Saturday, October 07, 2017

A last supper, then 'dread realities of war' for brothers

       PANORAMA: Antietam National Cemetery. Ephraim Eager's remains may lie here.
                                     (Click at upper right for full-screen experience.)

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Shortly before two momentous battles, Private James H. Eager of the 5th Pennsylvania Reserves was fortunate to enjoy supper with his older brother in the camp of the 19th Indiana. A sergeant in the Hoosier State regiment in the Iron Brigade, Ephraim Eager had moved west in 1857, leaving behind his sisters, brother and widowed mother in Lewistown, Pa.  In Pennsylvania, the Eager boys had worked as printers at a newspaper published by their brother-in-law.

This tattered newspaper obituary for Ephraim Eager
 was marked "B" in the pension claim file of his mother.
Elizabeth Eager was granted a Civil War pension at the standard
 rate of $8 a month. (National Archives via
The chance meeting in mid-September 1862 was the last time James saw Ephraim alive.

On Sept. 14,  1862, the Federals forced the Confederates from the passes at South Mountain, a prelude to much more severe fighting three days later by the banks of Antietam Creek. "We drove the enemy from one of the best and strongest positions they ever occupied," James wrote to his mother about his first battle. "Families were robbed of fathers and brothers on that day." At Turner's Gap, Ephraim led his battle-hardened company against troops from Georgia and Alabama.

At the "desperate fight" at Antietam,  the "dread realities of war," James wrote, "were brought to our own door."

In the brutal, back-and-forth fighting near the Hagerstown Pike, Ephraim fell with a bullet wound in his stomach while leading Company A, the Union Guards. Carried from the field by comrades, he died a short time later and was "decently buried by the boys of his company." In battle nearby, James narrowly escaped being maimed himself when a bullet passed over his shoulder and struck Private Henry Couts standing behind him above the eye, killing him.

Eager was "killed almost
 instantly,"  wrote 19th Indiana
 Captain Alonzo Makepeace,
 shown in a post-war image.
"We fell back, and the rebels, thinking we were whipped, advanced with a cheer," James wrote Oct. 6 from a camp near Sharpsburg, "but were driven back by a flank movement. You would be surprised to hear them cheer. It resembles a lot of school girls at recess. It is far different from the manly voice of the men of the north."

Only 25, Ephraim "fell in the cause of his country," the Lewistown (Pa.) Gazette lamented, "gallantly fighting for those rights handed down to us by our revolutionary fathers." In Eager's adopted state of Indiana, the Anderson Union also offered an impressive tribute.

"Among those who have fallen victims to this wicked rebellion," it said, "we know of no one who was more generally regretted, and whose death cast a deeper gloom upon society, than our dear friend Ephraim B. Eager."

"He was a young man of much promise and high social qualities," the Union noted in a finishing touch in the obituary, "kind and generous in his nature, had gained the friendship of a large circle, and was respected by all.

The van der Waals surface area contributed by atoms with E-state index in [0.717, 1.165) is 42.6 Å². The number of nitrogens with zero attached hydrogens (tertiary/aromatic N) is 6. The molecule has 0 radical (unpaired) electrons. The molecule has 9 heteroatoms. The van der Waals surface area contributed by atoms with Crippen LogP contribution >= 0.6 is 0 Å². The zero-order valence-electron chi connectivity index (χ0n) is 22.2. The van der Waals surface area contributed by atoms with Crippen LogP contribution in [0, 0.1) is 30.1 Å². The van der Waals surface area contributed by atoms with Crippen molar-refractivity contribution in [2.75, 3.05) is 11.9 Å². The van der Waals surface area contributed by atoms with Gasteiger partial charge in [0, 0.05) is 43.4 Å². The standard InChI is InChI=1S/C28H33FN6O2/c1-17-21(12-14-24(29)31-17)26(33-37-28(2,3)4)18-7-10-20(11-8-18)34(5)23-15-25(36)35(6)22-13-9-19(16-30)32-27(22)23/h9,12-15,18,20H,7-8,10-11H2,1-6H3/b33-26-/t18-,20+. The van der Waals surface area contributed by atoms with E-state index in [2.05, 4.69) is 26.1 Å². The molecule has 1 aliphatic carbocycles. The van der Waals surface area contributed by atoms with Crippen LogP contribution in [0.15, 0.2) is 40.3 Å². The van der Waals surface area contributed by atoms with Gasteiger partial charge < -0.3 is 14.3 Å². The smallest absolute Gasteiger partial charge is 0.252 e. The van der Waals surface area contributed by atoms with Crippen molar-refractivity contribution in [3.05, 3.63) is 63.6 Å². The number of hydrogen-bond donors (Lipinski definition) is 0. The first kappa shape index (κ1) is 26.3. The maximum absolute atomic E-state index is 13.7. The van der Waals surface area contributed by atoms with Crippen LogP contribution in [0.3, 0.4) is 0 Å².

Marker for Indiana unknown
at Antietam National
"But he's dead -- and over his green tomb shall ever wave the emblem of fadeless recollection. He sleeps for the flag, and may its stars shed their tears over his loyal soul forever."

A little more than a month after Ephraim's death, Captain Alonzo Makepeace of the 19th Indiana wrote a brief note to Eager's sister, Marion Shaw. Ephraim was "killed almost instantly while behaving handsomely in command of the Co.," he explained. His marked grave had been visited by his brother, the officer wrote, and "all regret his death."

Perhaps because the marker for his makeshift grave was destroyed by the elements, Eager's remains were never recovered by the family. Instead of a grave in his native or adopted state, the former newspaper printer's final resting place is unknown. He may lie among the nearly 4,800 Union soldiers in Antietam National Cemetery.


National Archives via


Eager lived in Anderson, Ind., which he described in a letter to his mother Elizabeth in January 1860 as a "rather sickly place" because of the "great many deaths" that had occured there that winter. Of his marriage possibilities, he told his mother, "No prospects of your prodigal getting married – haven’t thought of it yet." This letter was found with his mother Elizabeth's claim for a Civil War pension.

National Archives vis
Anderson, Monday morning, Jan. 10, 1860

Dear Mother,

This morning I again assume my seat to write to you. I have been well since you heard from me last. Christmas and New Year’s passed off very quietly in Anderson [Ind.], but not so with it in Lewistown [Pa.] I suppose. I rec’d one very nice gift from a lady friend. It was a gold pencil and pen – cost about eight dollars. There has been a great many deaths in Anderson this winter – rather a sickly place. No prospects of your prodigal getting married – haven’t thought of it yet. I enclose ten dollars $10, which I should have done New Year’s day had it been convenient. Please answer immediately on receipt of this that I may know you rec’d it.

Your affectionate son,

E.B. Eager

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For more Civil War condolence letters on my blog, go here.


-- Ephraim B. Eager pension file, National Archives & Records Administration, Washington, D.C., via
-- Lewistown (Pa.) Gazette, Oct. 1, 1862 and Oct. 15, 1862.
-- Eager's obituary in the Anderson (Ind.) Union was reprinted in a Lewistown newspaper on an unknown date.

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